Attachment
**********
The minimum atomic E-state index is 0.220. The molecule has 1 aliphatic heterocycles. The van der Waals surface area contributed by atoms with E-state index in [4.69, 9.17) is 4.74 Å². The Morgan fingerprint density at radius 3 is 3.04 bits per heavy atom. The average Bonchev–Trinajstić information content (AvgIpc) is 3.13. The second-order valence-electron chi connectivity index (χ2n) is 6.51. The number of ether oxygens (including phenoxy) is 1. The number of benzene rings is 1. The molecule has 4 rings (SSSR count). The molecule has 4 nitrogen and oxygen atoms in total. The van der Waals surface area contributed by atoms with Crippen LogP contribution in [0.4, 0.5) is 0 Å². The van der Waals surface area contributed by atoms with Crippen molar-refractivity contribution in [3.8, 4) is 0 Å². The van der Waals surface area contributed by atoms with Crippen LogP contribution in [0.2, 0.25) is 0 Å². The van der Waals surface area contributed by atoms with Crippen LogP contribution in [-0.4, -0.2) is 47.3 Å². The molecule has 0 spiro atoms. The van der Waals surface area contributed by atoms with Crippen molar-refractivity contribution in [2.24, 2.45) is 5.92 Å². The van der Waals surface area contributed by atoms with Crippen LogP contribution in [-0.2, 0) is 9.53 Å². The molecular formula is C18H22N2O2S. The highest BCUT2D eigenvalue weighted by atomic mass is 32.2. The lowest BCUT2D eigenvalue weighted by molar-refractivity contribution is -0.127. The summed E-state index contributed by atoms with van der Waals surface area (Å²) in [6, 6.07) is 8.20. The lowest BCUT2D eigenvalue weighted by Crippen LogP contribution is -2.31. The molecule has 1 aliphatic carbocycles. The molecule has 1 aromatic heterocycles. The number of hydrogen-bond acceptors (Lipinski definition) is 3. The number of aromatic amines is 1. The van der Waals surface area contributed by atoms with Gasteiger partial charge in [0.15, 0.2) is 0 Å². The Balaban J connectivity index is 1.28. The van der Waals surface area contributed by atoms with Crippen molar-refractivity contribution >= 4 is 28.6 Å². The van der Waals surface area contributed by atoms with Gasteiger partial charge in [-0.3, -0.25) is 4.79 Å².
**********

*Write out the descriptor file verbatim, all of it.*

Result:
The minimum atomic E-state index is 0.220. The molecule has 1 aliphatic heterocycles. The van der Waals surface area contributed by atoms with E-state index in [4.69, 9.17) is 4.74 Å². The Morgan fingerprint density at radius 3 is 3.04 bits per heavy atom. The average Bonchev–Trinajstić information content (AvgIpc) is 3.13. The second-order valence-electron chi connectivity index (χ2n) is 6.51. The number of ether oxygens (including phenoxy) is 1. The number of benzene rings is 1. The molecule has 4 rings (SSSR count). The molecule has 4 nitrogen and oxygen atoms in total. The van der Waals surface area contributed by atoms with Crippen LogP contribution in [0.4, 0.5) is 0 Å². The van der Waals surface area contributed by atoms with Crippen molar-refractivity contribution in [3.8, 4) is 0 Å². The van der Waals surface area contributed by atoms with Crippen LogP contribution in [0.2, 0.25) is 0 Å². The van der Waals surface area contributed by atoms with Crippen LogP contribution in [-0.4, -0.2) is 47.3 Å². The molecule has 0 spiro atoms. The van der Waals surface area contributed by atoms with Crippen molar-refractivity contribution in [2.24, 2.45) is 5.92 Å². The van der Waals surface area contributed by atoms with Crippen LogP contribution in [-0.2, 0) is 9.53 Å². The molecular formula is C18H22N2O2S. The highest BCUT2D eigenvalue weighted by atomic mass is 32.2. The lowest BCUT2D eigenvalue weighted by molar-refractivity contribution is -0.127. The summed E-state index contributed by atoms with van der Waals surface area (Å²) in [6, 6.07) is 8.20. The lowest BCUT2D eigenvalue weighted by Crippen LogP contribution is -2.31. The molecule has 1 aliphatic carbocycles. The molecule has 1 aromatic heterocycles. The number of hydrogen-bond acceptors (Lipinski definition) is 3. The number of aromatic amines is 1. The van der Waals surface area contributed by atoms with Gasteiger partial charge in [0.15, 0.2) is 0 Å². The Balaban J connectivity index is 1.28. The van der Waals surface area contributed by atoms with Crippen molar-refractivity contribution >= 4 is 28.6 Å². The van der Waals surface area contributed by atoms with Gasteiger partial charge in [-0.3, -0.25) is 4.79 Å².